But the lace was bright white, and I hated it paired with the fabric.
So I tea-dyed the lace. It dyed a lovely light peachy color that was a beautiful compliment to the pale blue. Easy fix. =)
The first thing I did after printing my tiny pattern was cut off all the seam allowances so that I could truly test it.
I pencil-traced the stitch-lines directly onto the fabric.
Next, I cut out my pieces, adding an unmeasured seam allowance around all the lines.
Then I pinned directly through my lines (ignoring all the uneven seam allowances), matching points and the notch marks I made for myself, and stitched right on the line.
There was only one major alteration needed for this pattern: the princess seams were majorly far apart. According to a standard measurement chart in one of my books, the bust point to bust point measurement for a 36-inch bust is 7½ inches, and the pattern was measuring at the equivalent of a 42½-inch bust. I just lined the seams up to the proper spot on my little dressform (like I would do for any garment I was fitting on the person I was making it for) and put a seam down the center front. I took out the equivalent of 2 inches from the pattern.
Luckily, I knew a center front seam would disappear once I added the trim. I made some minor tweaks to the rest of the pattern, but nothing out of the ordinary required for a custom fit.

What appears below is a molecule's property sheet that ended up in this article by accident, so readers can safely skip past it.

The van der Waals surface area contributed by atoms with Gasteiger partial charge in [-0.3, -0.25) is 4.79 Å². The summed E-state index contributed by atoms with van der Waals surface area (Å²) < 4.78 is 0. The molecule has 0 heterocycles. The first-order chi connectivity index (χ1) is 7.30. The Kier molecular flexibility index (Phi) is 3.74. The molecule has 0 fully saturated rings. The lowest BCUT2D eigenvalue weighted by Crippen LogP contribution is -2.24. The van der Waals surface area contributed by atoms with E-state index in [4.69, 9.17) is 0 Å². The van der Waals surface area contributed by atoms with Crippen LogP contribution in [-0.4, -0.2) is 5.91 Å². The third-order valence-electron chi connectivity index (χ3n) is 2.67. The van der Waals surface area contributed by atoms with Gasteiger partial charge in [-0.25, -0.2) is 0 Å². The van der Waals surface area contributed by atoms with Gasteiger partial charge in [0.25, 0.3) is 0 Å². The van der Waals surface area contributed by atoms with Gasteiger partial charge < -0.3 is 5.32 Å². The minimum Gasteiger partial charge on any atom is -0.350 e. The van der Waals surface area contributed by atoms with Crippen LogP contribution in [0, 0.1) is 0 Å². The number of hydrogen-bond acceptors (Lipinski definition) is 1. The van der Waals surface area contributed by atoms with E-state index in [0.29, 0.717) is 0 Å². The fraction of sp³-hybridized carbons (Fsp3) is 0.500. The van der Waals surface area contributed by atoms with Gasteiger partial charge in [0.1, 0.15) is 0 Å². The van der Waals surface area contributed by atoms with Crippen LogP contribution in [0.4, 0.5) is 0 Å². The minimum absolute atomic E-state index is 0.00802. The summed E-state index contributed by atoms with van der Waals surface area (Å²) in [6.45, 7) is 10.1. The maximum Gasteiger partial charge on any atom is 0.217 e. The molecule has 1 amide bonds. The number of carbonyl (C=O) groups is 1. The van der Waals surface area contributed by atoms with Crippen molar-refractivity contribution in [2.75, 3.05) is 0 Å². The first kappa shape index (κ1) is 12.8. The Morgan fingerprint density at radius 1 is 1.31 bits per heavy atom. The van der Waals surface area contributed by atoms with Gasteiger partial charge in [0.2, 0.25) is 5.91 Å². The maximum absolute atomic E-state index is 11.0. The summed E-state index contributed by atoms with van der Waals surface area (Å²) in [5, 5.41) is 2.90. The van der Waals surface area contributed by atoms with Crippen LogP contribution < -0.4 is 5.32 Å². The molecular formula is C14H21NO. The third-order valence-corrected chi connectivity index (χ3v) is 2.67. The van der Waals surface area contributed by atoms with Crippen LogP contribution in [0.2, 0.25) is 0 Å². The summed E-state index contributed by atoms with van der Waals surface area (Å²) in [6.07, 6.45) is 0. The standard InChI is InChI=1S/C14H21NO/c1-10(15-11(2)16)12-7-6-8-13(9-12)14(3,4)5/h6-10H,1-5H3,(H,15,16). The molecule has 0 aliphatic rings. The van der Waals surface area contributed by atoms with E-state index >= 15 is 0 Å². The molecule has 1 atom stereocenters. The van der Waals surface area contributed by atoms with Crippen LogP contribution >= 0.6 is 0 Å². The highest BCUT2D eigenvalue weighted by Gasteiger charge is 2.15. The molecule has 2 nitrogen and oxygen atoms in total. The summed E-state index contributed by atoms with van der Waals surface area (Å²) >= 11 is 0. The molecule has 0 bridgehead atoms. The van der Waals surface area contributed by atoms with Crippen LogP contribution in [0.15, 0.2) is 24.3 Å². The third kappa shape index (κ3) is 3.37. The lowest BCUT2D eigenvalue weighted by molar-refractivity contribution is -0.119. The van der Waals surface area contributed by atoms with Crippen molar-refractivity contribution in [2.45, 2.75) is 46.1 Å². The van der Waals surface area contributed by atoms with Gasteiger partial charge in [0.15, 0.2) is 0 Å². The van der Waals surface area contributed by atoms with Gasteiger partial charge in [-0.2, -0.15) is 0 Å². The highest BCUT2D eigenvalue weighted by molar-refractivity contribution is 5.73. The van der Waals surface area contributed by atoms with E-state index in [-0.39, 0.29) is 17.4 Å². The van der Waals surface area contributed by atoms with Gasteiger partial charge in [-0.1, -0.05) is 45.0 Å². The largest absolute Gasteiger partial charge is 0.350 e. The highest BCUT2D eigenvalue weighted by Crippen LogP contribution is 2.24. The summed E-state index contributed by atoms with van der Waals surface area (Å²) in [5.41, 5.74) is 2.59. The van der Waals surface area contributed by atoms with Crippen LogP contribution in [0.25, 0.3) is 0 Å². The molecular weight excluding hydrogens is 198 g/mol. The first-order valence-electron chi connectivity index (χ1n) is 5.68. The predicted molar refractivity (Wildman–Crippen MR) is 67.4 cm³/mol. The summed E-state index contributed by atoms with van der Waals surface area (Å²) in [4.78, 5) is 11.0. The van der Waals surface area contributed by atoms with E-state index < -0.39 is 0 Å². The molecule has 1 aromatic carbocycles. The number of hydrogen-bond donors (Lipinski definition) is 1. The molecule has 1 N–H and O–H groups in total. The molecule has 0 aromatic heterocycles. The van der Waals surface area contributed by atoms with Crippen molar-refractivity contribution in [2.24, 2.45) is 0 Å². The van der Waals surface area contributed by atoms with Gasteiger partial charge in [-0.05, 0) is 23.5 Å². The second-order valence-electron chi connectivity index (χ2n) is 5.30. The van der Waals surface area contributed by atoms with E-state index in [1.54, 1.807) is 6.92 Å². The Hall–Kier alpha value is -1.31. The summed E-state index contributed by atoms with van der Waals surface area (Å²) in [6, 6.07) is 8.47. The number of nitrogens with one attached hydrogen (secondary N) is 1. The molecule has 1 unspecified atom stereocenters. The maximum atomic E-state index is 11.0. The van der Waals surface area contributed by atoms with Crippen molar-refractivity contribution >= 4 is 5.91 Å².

When I was convinced that the pattern lines were good, I decided to trim out the mock-up and make a finished miniature model.
I tried a sample finish for the inset lace with my thin cotton voile fabric. I straight-stitched the edges of the lace to the right side of the fabric, zig-zagged over the previous stitch, and trimmed the fabric under the lace trim close to the stitching.
On a full-scale slip-dress, I would hand-sew a tiny rolled-hem instead of trimming next to the stitching, but my half-scale seam allowance was a bit small & awkward to roll (and besides, it isn’t going to get the wear-and-tear that a real dress would).
I planned the order of my lace application and joined the shoulder seams so that I could trim the neckline all at once.
When I was finished sewing all the insertion lace, my little dress was happily just as pretty on the inside. =) I enjoyed trying my hand at insertion lace.